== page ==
Bennelong, Sydney

Recently, I was invited to a lovely lunch at Bennelong.  Now in the hands of Peter Gilmore, I haven’t been here since Guillaume was at the helm.

When Guillaume’s lease was up back in 2013, the space was put out to tender with a brief that it would be “more accessible”, and Guillaume wasn’t keen on a more casual type venue.  The Van Haandels, behind Melbourne’s Stokehouse, won the tender and planned to open it seven days a week including breakfast on weekends.  While it was not going to be cheap, the plan was to make it more affordable than a fine diner and not such restricted opening times.  Imagine going there for a breakfast or brunch on a special occasion like Mother’s Day or a birthday, or going just because it’s a beautiful Sydney morning.  It never happened though, with the Van Haandels’ Melbourne restaurant tragically falling to a fire, and their attention had to be focussed on rebuilding that.

In steps Peter Gilmore to take over. And I’m not sure what happened to the whole desired more casual vibe that made Guillaume walk away, as it’s very much a fine dinner, with lunch only three days a week and dinner seven days.  And I don’t think the whole “accessible” thing has really been achieved with a three course meal at $135 for lunch and $145 for dinner; add a few wines and coffee and $200 per head is not a normal meal for most people, even the well healed, so special occasion it is.  Bit of a shame as more people should get to experience this unique space.

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Now I will say that I’ve always thought Peter Gilmore’s Quay was a little overrated, and I’ve been a few times.  If I was going to splash out, it wouldn’t be on my list. So I was curious here.  And it was a really lovely and beautifully presented meal – with entrees outperforming mains –  but I didn’t walk away thinking I’m dying to go back, and there is a dish I must have again, and I must take the Marito and and and…

On the menu that day:

Tartare of Rangers Valley wagyu with horseradish cream, capers, parsley and crispy beef tendon.  I love a good tartare and this was well balanced with the horseradish and the textural element.

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Confit tomatoes with straciatella, smoked almonds, sherry caramel and linaria (which is a herb apparently).  Essentially Italian cheese and tomatoes – a very classic combination, but a richness was added with the caramel.

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Yellowfin tuna with kohlrabi remoulade, anchovy emulsion, black rice and lava chips.  Beautiful quality tuna.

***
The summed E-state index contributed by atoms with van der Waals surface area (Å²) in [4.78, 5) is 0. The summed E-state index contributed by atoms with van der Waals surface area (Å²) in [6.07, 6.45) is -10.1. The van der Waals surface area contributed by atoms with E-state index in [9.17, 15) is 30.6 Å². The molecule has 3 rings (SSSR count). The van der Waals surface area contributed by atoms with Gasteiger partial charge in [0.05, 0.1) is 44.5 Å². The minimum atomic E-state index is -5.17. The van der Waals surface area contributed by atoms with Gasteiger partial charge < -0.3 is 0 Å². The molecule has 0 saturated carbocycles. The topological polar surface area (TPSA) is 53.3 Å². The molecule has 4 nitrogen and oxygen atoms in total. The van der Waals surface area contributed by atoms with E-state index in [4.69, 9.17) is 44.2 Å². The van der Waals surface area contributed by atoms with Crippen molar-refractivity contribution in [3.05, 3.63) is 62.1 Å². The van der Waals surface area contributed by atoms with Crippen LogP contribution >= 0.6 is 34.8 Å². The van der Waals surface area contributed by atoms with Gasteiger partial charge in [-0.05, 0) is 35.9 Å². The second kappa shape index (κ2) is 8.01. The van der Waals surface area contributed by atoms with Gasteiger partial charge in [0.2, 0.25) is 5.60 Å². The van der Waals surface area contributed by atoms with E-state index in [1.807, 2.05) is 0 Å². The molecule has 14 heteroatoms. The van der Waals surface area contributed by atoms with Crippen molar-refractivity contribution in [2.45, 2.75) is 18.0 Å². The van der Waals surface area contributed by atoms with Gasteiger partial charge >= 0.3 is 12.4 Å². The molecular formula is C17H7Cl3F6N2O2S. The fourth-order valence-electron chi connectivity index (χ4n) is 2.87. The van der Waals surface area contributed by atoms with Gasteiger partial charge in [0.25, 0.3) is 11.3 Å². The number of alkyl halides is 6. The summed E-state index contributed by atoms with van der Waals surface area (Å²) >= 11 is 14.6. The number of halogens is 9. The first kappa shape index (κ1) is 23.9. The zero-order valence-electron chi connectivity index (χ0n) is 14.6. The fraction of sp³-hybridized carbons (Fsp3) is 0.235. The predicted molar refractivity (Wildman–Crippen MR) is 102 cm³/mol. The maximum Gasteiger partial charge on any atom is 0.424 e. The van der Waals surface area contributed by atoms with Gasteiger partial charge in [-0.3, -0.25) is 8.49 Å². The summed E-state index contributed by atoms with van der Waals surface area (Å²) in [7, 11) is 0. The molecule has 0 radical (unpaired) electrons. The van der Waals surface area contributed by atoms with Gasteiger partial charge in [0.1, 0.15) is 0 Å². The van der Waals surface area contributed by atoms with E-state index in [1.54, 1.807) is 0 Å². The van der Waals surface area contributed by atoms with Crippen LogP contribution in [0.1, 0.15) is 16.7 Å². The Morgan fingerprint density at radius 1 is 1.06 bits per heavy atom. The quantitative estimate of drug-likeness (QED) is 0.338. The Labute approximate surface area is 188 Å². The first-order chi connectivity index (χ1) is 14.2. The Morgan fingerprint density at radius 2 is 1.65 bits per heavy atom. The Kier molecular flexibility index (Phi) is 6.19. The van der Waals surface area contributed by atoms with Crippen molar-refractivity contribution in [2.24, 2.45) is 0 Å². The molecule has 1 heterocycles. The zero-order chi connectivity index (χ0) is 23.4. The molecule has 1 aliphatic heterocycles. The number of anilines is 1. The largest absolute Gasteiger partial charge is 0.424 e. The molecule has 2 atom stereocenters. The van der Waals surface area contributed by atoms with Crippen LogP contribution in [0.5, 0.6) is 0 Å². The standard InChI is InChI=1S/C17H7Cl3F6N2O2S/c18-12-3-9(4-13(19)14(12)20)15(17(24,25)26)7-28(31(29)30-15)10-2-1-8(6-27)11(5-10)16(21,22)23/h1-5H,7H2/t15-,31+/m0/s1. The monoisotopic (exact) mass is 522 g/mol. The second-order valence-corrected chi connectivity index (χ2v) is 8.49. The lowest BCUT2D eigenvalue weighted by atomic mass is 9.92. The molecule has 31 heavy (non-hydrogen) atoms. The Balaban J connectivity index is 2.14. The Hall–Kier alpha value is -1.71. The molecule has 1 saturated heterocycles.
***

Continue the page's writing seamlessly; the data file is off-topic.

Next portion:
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And for the mains, pink snapper with radish, shellfish broth and lobster roe emulsion.  So tiny for a main course, and not sure where the broth was.

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Grass fed lamb, spring cabbage, fermented rye peas and blossoms.  Again a very small main course, and this was disappointing as the lamb was cold and a bit chewy.

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Onto dessert. Now this dish, strawberries and cream, did wow me.  I don’t really do strawberries much, but this was just a wonderful combination of flavour and texture and tasted so lively and fresh.

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Finally chocolate cake from across the water (does that mean Tassie?).  I’m not big on chocolate and found it bitter, but the chocolate fans on the table liked it.

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Bennelong, Sydney Opera House, Ph 9240 8000

5 thoughts on “Bennelong, Sydney

  1. Francesca

    I always love your restaurant reviews signorina, they are always so honest and I would trust you before anyone as my restaurant guide.
    This trend towards miniature mains is widespread in the Australian fine dining scene and it is a good reason, for me, to avoid those places. It reminds me a little of the Nouvelle Cuisine era of the 80s, when you could pay a truckload of money for 3 snowpeas and 2 scallops carefully arranged on a plate. Back then, I recall being so angry and so hungry that I charged into the kitchen and started opening all the fridges and cupboards, looking for food. They were horrified of course but I hope the message got through.
    The entrees do look better than the mains and I agree too, there’s usually more care and better flavour in fine dining entrees. I saw that fish broth- one drop on the plate. That is the other annoying thing about the list of ingredients in menus. You hunger for the things you expect to find,only to be disappointed by the lousy miniature reference to them on the plate.
    I’m finding it almost impossible to enjoy eating at restaurants these days for these reasons. Along with the obscene mark up on wines, even at the middle priced places. Enough of a rant. Thanks for this review.

    1. The Napoli Alert Post author

      I can just imagine you storming into that kitchen Signora. If the portions are going to be small, I think they have to be exceptional in flavour. We do have some finer diners in Sydney that I am happy to pay for. Fortunately though there are more are more mid range casual dining options appearing here – though that comes with two seatings so that they can turn the tables so no lingering, which is a trade off – that know how to pack a punch on flavour.

  2. forfoodssake

    Have to say we shared very similar sentiments. We really enjoyed the desserts far more than any of the savouries. But found the whole experience a little underwhelming. I have been meaning to get back to try the more ‘casual’ bar dining.



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